Image for post
Image for post

Stocktwits — The Twitter of stocks, offers a free API to access trending stocks on its site. This list of trending stock tickers can be iterated over to scrape any number of useful sentiment indicators. One such indicator is a weighed opinion of thousands of investors, and it’s a good predictor of short-term valuation.

import requests
from bs4 import BeautifulSoup
import time
stocktwits_trending = requests.get('').json()stocktwits_trending_tickers = [stocktwits_trending['messages'][index]['symbols'][0]['symbol'] for index in range(len(stocktwits_trending['messages']))]trending_sentiment = {}for index in stocktwits_trending_tickers: try: time.sleep(2) x = requests.get('{}'.format(index)) soup = BeautifulSoup(x.text, 'html.parser') texts = soup.findAll(text=True) Real_time=texts.index('Real-Time') Sentiment_index=texts[Real_time+1].index('sentimentChange') trending_sentiment['%s'%index]=texts[Real_time+1][Sentiment_index:Sentiment_index+21] except: pass…

Five-minute web apps with Python.

Image for post
Image for post

The Flask micro web framework for Python allows for rapid development of web applications. Apps can be deployed to any free web hosting service, but one is particular makes the process seamless, and that is PythonAnywhere.

The Example:

Below is the full code for a (very) simple application, explained in detail further down. For the sake of simplicity and speed, everything is kept inside one Python file, including the HTML which is normally separate:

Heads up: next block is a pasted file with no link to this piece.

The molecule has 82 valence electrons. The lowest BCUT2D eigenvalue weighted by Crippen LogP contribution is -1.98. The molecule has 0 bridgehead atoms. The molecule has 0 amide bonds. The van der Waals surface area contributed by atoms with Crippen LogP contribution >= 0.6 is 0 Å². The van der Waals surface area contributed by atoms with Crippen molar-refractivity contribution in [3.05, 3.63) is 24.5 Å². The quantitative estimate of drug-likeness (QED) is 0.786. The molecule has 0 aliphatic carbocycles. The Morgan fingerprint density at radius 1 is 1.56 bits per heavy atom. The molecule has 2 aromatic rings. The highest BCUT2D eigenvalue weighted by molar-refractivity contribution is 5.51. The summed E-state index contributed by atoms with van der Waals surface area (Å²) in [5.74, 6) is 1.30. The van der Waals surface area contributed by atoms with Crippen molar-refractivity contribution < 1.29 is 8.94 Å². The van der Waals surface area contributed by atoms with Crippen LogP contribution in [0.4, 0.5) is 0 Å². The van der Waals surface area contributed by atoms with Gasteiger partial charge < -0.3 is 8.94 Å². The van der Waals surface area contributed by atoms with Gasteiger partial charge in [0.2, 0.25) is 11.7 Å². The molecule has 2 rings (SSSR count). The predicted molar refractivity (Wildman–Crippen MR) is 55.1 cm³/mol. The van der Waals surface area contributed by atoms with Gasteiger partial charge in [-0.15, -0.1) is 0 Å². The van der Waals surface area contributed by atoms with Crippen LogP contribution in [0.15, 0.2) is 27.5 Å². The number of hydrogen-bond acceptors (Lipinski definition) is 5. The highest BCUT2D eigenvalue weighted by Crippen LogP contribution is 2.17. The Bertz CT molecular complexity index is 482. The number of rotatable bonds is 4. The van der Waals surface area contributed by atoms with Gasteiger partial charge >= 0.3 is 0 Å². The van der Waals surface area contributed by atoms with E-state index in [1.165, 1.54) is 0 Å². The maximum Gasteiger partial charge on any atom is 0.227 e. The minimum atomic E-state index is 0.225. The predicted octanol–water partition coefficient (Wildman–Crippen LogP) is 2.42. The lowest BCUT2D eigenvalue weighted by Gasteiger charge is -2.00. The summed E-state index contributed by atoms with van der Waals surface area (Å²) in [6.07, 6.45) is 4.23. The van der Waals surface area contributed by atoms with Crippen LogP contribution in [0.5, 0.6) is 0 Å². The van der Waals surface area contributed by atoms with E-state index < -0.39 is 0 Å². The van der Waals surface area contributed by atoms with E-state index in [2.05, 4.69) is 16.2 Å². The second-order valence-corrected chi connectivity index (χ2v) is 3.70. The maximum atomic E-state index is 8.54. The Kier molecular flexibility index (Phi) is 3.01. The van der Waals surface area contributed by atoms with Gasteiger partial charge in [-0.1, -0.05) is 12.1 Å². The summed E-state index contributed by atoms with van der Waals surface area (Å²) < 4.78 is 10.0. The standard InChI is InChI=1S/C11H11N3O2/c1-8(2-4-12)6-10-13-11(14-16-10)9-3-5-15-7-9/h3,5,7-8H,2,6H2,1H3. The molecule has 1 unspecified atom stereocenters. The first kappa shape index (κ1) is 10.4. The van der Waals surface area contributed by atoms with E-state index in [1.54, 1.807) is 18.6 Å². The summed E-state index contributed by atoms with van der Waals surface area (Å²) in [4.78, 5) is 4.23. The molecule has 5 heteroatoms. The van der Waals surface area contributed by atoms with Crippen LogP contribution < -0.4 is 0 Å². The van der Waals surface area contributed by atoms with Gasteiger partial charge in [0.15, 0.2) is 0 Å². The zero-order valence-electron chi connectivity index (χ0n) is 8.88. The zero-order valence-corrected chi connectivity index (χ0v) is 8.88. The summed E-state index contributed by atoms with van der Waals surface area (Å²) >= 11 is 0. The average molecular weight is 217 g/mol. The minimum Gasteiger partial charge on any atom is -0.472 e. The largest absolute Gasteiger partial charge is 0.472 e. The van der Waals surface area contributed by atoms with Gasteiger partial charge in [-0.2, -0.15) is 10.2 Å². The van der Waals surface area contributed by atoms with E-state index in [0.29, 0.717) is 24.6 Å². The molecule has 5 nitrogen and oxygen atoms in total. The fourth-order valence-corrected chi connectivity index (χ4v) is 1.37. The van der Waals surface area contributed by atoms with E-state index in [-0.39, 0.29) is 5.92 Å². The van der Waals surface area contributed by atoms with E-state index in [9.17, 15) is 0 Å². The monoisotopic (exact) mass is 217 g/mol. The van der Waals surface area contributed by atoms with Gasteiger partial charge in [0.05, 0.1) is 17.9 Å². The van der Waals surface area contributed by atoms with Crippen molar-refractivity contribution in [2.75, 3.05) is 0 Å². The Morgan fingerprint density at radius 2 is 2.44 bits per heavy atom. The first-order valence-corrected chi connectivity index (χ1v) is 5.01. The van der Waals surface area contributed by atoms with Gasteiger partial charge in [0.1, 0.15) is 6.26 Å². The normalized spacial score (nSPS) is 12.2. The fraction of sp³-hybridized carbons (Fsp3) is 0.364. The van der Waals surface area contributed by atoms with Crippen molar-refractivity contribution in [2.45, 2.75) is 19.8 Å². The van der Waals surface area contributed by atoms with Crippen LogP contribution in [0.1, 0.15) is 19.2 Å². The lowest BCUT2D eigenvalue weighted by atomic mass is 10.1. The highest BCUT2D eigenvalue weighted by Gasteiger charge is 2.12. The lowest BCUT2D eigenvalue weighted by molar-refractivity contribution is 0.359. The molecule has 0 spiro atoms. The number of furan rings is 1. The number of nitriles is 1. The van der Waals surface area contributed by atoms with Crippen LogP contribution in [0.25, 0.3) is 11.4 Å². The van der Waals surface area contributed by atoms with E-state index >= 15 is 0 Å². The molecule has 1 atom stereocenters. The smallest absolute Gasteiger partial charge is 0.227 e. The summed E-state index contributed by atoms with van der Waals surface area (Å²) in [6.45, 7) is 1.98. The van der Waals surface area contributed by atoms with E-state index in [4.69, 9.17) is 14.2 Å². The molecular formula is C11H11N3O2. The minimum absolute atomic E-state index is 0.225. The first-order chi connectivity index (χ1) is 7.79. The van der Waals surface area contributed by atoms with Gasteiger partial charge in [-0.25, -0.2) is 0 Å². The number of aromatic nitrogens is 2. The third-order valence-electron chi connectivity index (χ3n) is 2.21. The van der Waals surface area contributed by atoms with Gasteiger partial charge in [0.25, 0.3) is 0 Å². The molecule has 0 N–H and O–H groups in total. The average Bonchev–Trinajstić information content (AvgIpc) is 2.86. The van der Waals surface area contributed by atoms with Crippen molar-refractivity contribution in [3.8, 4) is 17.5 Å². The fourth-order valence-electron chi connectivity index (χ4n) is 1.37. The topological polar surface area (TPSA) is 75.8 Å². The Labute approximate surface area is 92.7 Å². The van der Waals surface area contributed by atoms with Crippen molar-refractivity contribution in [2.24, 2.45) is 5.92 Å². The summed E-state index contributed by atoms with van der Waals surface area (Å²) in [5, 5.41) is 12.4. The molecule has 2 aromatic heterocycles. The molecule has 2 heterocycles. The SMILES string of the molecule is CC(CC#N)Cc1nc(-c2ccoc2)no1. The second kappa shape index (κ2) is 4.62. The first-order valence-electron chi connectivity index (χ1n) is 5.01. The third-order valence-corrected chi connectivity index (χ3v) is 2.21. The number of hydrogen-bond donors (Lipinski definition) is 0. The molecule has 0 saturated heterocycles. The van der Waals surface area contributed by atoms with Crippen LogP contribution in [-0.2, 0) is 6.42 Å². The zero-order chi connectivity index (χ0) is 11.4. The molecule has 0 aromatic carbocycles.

Brief explanation for those unfamiliar with Flask or HTML

This application is asking the user for data, sending a request to the server with the HTTP method ‘POST’, and then returning a string as HTML.


Image for post
Image for post

Regression is fundamental to Predictive Analytics, and a good example of an optimization problem. The simplest cases of regression are calculable by hand (the results of which we can verify with Python). Below is the linear regression model of some predictor variable ‘x’ with response variable ‘y’.

Image for post
Image for post

Populations that undergo a fixed set of age transitions can be modeled as a system of linear equations, from which age distributions can be calculated.

As a brief review of linear algebra, a system of linear equations can be represented as a matrix equation of the form Ax = b. In this form, ‘A is the set of coefficients as some m × n matrix, ‘x is some input vector in n, and ‘b’ is the product of ‘A’ and ‘x’ as an output vector in m, shown below:


Get the Medium app

A button that says 'Download on the App Store', and if clicked it will lead you to the iOS App store
A button that says 'Get it on, Google Play', and if clicked it will lead you to the Google Play store